Between the soundtrack selection and using his own son as a prop in his dunk, Cross has set a strong standard among college coaches for this challenge.

(H/t: Mid-Major Madness)

Mississippi State stays hot with commitment from four-star 2018 guard D.J. Stewart

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Mississippi State stayed hot on the recruiting trail on Monday as they scored an in-state pledge from four-star shooting guard D.J. Stewart.

The 6-foot-5 Stewart is the second major commitment to the Bulldogs and head coach Ben Howland this July as five-star forward Reggie Perry announced his intentions to go to Mississippi State last week.

After not having a single Division I scholarship offer entering April, Stewart exploded on the national landscape with his play with Mississippi Express in the Nike EYBL.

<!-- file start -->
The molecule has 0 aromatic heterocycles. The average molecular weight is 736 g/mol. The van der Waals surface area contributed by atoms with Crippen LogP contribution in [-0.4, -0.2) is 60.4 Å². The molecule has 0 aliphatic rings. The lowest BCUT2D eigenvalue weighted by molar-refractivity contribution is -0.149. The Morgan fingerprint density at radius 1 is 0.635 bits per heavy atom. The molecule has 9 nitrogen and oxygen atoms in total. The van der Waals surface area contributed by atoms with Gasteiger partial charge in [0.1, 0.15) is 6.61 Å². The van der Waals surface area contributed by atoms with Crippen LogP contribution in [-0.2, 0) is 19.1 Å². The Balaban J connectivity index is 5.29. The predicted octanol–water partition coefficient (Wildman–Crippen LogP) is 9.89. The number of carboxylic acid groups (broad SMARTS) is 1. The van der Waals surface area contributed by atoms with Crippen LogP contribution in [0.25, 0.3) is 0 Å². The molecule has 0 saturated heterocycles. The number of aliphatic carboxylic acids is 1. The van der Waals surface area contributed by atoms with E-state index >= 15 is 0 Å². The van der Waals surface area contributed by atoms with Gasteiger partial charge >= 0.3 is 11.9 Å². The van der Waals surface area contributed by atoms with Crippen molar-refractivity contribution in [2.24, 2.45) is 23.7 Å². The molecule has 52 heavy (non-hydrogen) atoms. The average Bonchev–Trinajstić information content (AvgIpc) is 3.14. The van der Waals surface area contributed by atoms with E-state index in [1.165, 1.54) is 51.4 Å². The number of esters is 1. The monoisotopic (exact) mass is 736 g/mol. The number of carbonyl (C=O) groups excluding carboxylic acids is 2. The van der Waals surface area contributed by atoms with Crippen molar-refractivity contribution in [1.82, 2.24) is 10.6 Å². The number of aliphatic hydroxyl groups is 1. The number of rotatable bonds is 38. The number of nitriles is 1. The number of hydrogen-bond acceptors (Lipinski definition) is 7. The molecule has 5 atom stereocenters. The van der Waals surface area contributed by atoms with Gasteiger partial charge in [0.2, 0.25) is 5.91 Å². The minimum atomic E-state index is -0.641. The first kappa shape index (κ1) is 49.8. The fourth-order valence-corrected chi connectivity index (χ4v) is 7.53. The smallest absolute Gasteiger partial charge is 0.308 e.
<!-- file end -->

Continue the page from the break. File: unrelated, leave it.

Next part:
Regarded now as the No. 106 overall prospect in the Rivals national Class of 2018 rankings, Stewart has some upside as a wing scorer and defender at the college level.

Four-star forward Joey Hauser gives Marquette important Class of 2018 commitment

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Marquette earned an important commitment on Sunday as four-star Class of 2018 forward Joey Hauser pledged to the Golden Eagles.

The 6-foot-8 Hauser will join his brother, Marquette sophomore forward Sam Hauser, for two seasons in Milwaukee as he’s regarded as the No. 43 overall prospect in the national Class of 2018.

A tough and versatile forward who can play either spot in the frontcourt, Hauser is Marquette’s first Class of 2018 pledge as head coach Steve Wojciechowski has kept another talented player at home.